The article used in this paper is “Why Won’t He Go to the Doctor?”: The Psychology of Men’s Help Seeking.” Men generally seek less help as compared to women, this has not been comprehensively studied. According to Courtenay (2000) the reason could be linked to the fact that men position themselves as a stronger gender and in return tend to persevere distress and pain as they take it as normal as compared to women, but considering the mortality rate of men is more than women, they need more help than women. In the past, the men help-seeking rate when having medical issues was regarded as normal if the rate is less than that of women.
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The reason is also evaluated in the articles as the concept of masculinity where man have a mindset of what a ‘man’ need to be and in this regard men often are aligned with the notion that emphasizes competitiveness, power and emotional control as well as self-reliance and aggression. This is one of the core factors that contribute to men not easily seeking help.
The article narrows down to medical help with several theories backing the fact that men don’t seek medical help even when they are in need . for instance in the story of the Portuguese construction worker who was racially abused by colleagues and got an accident and didn’t tell his colleagues, this is backed up by social construction theory which states that gender is dynamically formed in social connections and the creation of gender is dependant on specific interactions. Based on this it’s clear that the Portuguese did not tell the colleagues because they would have thought he is weak.
Reactant theory also explains the idea of why men tend to avoid seeking for medical health. The theory states that reactance is the nasty motivational reaction that provides individuals, rules or regulation which impend or reject specific behavioural freedoms. This mainly occurs when an individual has a feeling that something or someone is limiting their varieties of alternatives or taking away their choices (Mansfield, Addis & Mahalik, 2003). This is linked with the issue of men not seeking help because they tend to think it’s their right and they have many options or choices to seek from instead of asking for help.
According to Mansfield, Addis & Mahalik (2003), the social constructionist theory also backs the notion up as it states that gender is dynamically formed in social interactions, and the creation of gender is dependent on the stake of precise interactions. Additionally, the stake that matters in the interaction is always factored in in social structures like, ethnicity, race, sexual orientation and class. For instance, Pyke (1996) discovered how the social class impact the shows of masculinity. She came into an observation that the couples in the upper middle class, their men revealed masculinity by working for extended long hours.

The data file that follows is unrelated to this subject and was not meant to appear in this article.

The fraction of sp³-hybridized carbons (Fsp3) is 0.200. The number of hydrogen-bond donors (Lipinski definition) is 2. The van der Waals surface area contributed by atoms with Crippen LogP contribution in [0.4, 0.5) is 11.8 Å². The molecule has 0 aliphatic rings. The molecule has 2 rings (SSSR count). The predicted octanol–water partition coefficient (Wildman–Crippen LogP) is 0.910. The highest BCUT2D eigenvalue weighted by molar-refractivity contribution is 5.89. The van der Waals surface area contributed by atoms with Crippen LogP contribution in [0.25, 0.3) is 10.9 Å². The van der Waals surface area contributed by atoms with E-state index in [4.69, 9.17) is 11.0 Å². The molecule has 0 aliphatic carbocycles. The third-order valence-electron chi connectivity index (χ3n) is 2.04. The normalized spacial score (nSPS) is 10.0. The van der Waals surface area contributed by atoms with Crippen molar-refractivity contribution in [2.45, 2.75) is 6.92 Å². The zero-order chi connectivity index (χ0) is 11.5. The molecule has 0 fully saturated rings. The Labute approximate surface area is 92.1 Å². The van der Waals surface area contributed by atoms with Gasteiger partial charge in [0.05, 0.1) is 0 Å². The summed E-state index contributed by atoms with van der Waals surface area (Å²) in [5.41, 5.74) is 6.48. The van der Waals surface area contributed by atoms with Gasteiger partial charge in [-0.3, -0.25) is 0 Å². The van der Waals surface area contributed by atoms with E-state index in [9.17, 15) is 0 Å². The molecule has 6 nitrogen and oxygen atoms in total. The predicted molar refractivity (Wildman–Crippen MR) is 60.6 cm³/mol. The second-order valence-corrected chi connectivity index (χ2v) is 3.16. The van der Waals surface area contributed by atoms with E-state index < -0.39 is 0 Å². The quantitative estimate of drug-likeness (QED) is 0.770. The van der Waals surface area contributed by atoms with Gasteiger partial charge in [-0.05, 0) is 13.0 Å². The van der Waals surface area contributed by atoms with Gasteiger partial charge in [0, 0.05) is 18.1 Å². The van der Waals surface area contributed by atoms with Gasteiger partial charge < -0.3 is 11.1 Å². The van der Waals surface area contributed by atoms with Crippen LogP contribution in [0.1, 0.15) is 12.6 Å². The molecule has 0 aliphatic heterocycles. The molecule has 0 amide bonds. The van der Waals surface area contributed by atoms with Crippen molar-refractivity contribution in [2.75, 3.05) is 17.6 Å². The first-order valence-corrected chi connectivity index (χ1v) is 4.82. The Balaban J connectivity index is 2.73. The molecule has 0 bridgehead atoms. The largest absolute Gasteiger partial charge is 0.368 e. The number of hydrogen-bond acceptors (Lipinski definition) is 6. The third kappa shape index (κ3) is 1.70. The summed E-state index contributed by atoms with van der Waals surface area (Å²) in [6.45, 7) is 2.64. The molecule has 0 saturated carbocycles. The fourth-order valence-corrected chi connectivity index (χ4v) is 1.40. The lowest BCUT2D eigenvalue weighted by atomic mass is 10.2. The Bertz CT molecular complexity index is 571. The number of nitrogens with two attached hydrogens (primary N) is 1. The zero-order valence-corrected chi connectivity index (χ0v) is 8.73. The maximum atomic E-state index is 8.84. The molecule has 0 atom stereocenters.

Normativeness is also a social psychological theory which implies to the level at which an individual view his behaviour or experience as common or normal. There are various factors that contribute into this including the individual familiarity with the problem, representation of the problem, exposure to individuals with similar problems and masculine gender socialization (DeLamater, Myers & Collett, 2014). In relation to help-seeking, men are more likely to seek help when the experience is similar or common across other men. Based on this its vital to note that problems such as illness, sexual dysfunction and depression, together with their solution can be viewed as having different levels of normativeness. Hence in the above cases men are more unlikely to seek help because of the uniqueness of the problem according to their own point of view.
Courtenay, W.H. (2000). Constructions of masculinity and their influence on men’s well-being: A theory of gender and health. Social Science and Medicine, 50, 1385-1401.
DeLamater, J. D., Myers, D. J., & Collett, J. L. (2014). Social Psychology.
Mansfield, A. K., Addis, M. E., & Mahalik, J. R. (January 01, 2003). “Why Won’t He Go to the Doctor?”: The Psychology of Men’s Help Seeking. International Journal of Men’s Health, 2, 2, 93-110.
Pyke, K.D. (1996). Class-based masculinities: The interdependence of gender, class and interpersonal power. Gender & Society, 10(5), 527-549.
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